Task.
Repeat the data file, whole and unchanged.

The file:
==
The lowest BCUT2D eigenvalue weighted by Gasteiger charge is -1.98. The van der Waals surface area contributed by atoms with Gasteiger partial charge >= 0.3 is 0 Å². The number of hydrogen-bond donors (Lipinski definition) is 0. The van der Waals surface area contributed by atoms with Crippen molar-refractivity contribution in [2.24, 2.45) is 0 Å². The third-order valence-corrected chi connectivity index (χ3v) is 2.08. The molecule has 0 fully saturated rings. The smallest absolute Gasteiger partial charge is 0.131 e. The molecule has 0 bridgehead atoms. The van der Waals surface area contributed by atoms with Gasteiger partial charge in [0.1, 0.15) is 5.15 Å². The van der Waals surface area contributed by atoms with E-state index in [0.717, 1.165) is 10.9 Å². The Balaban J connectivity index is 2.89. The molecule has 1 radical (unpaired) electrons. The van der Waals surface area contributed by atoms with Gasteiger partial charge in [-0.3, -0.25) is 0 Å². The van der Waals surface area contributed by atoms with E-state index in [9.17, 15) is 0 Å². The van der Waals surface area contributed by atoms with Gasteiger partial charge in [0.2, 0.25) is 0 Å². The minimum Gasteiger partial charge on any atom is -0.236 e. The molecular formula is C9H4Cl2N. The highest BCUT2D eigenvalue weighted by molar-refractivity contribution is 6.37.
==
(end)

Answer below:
The lowest BCUT2D eigenvalue weighted by Gasteiger charge is -1.98. The van der Waals surface area contributed by atoms with Gasteiger partial charge >= 0.3 is 0 Å². The number of hydrogen-bond donors (Lipinski definition) is 0. The van der Waals surface area contributed by atoms with Crippen molar-refractivity contribution in [2.24, 2.45) is 0 Å². The third-order valence-corrected chi connectivity index (χ3v) is 2.08. The molecule has 0 fully saturated rings. The smallest absolute Gasteiger partial charge is 0.131 e. The molecule has 0 bridgehead atoms. The van der Waals surface area contributed by atoms with Gasteiger partial charge in [0.1, 0.15) is 5.15 Å². The van der Waals surface area contributed by atoms with E-state index in [0.717, 1.165) is 10.9 Å². The Balaban J connectivity index is 2.89. The molecule has 1 radical (unpaired) electrons. The van der Waals surface area contributed by atoms with Gasteiger partial charge in [-0.3, -0.25) is 0 Å². The van der Waals surface area contributed by atoms with E-state index in [9.17, 15) is 0 Å². The van der Waals surface area contributed by atoms with Gasteiger partial charge in [0.2, 0.25) is 0 Å². The minimum Gasteiger partial charge on any atom is -0.236 e. The molecular formula is C9H4Cl2N. The highest BCUT2D eigenvalue weighted by molar-refractivity contribution is 6.37.